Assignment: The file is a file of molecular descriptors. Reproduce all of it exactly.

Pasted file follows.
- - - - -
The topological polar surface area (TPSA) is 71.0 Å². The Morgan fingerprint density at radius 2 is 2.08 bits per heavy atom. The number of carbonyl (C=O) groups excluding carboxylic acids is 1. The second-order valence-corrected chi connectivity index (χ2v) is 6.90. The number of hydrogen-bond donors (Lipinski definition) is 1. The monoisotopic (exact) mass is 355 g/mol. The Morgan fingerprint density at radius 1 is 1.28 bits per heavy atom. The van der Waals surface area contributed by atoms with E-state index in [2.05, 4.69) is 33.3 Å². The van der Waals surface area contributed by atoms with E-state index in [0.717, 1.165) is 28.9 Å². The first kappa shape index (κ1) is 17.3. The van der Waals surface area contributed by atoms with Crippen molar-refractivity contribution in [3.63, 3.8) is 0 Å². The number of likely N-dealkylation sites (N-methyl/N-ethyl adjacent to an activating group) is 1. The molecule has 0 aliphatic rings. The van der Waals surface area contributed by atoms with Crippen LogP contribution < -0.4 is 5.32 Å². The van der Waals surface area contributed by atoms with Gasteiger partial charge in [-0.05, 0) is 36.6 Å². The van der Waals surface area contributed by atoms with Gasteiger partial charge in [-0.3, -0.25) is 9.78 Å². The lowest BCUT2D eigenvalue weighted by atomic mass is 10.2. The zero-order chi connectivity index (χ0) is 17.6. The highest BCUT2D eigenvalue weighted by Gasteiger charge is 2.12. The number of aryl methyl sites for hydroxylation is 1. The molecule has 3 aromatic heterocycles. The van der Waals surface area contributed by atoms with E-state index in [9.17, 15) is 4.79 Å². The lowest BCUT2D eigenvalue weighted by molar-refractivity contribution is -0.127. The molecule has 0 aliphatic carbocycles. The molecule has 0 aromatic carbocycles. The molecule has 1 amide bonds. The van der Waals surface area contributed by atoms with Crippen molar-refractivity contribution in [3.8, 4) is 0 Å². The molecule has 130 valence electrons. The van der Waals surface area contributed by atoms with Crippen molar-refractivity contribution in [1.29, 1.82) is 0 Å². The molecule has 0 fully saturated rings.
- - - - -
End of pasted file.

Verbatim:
The topological polar surface area (TPSA) is 71.0 Å². The Morgan fingerprint density at radius 2 is 2.08 bits per heavy atom. The number of carbonyl (C=O) groups excluding carboxylic acids is 1. The second-order valence-corrected chi connectivity index (χ2v) is 6.90. The number of hydrogen-bond donors (Lipinski definition) is 1. The monoisotopic (exact) mass is 355 g/mol. The Morgan fingerprint density at radius 1 is 1.28 bits per heavy atom. The van der Waals surface area contributed by atoms with E-state index in [2.05, 4.69) is 33.3 Å². The van der Waals surface area contributed by atoms with E-state index in [0.717, 1.165) is 28.9 Å². The first kappa shape index (κ1) is 17.3. The van der Waals surface area contributed by atoms with Crippen molar-refractivity contribution in [3.63, 3.8) is 0 Å². The number of likely N-dealkylation sites (N-methyl/N-ethyl adjacent to an activating group) is 1. The molecule has 0 aliphatic rings. The van der Waals surface area contributed by atoms with Crippen LogP contribution < -0.4 is 5.32 Å². The van der Waals surface area contributed by atoms with Gasteiger partial charge in [-0.05, 0) is 36.6 Å². The van der Waals surface area contributed by atoms with Gasteiger partial charge in [-0.3, -0.25) is 9.78 Å². The lowest BCUT2D eigenvalue weighted by atomic mass is 10.2. The zero-order chi connectivity index (χ0) is 17.6. The highest BCUT2D eigenvalue weighted by Gasteiger charge is 2.12. The number of aryl methyl sites for hydroxylation is 1. The molecule has 3 aromatic heterocycles. The van der Waals surface area contributed by atoms with E-state index in [9.17, 15) is 4.79 Å². The lowest BCUT2D eigenvalue weighted by molar-refractivity contribution is -0.127. The molecule has 0 aliphatic carbocycles. The molecule has 0 aromatic carbocycles. The molecule has 1 amide bonds. The van der Waals surface area contributed by atoms with Crippen molar-refractivity contribution in [3.8, 4) is 0 Å². The molecule has 130 valence electrons. The van der Waals surface area contributed by atoms with Crippen molar-refractivity contribution in [1.29, 1.82) is 0 Å². The molecule has 0 fully saturated rings.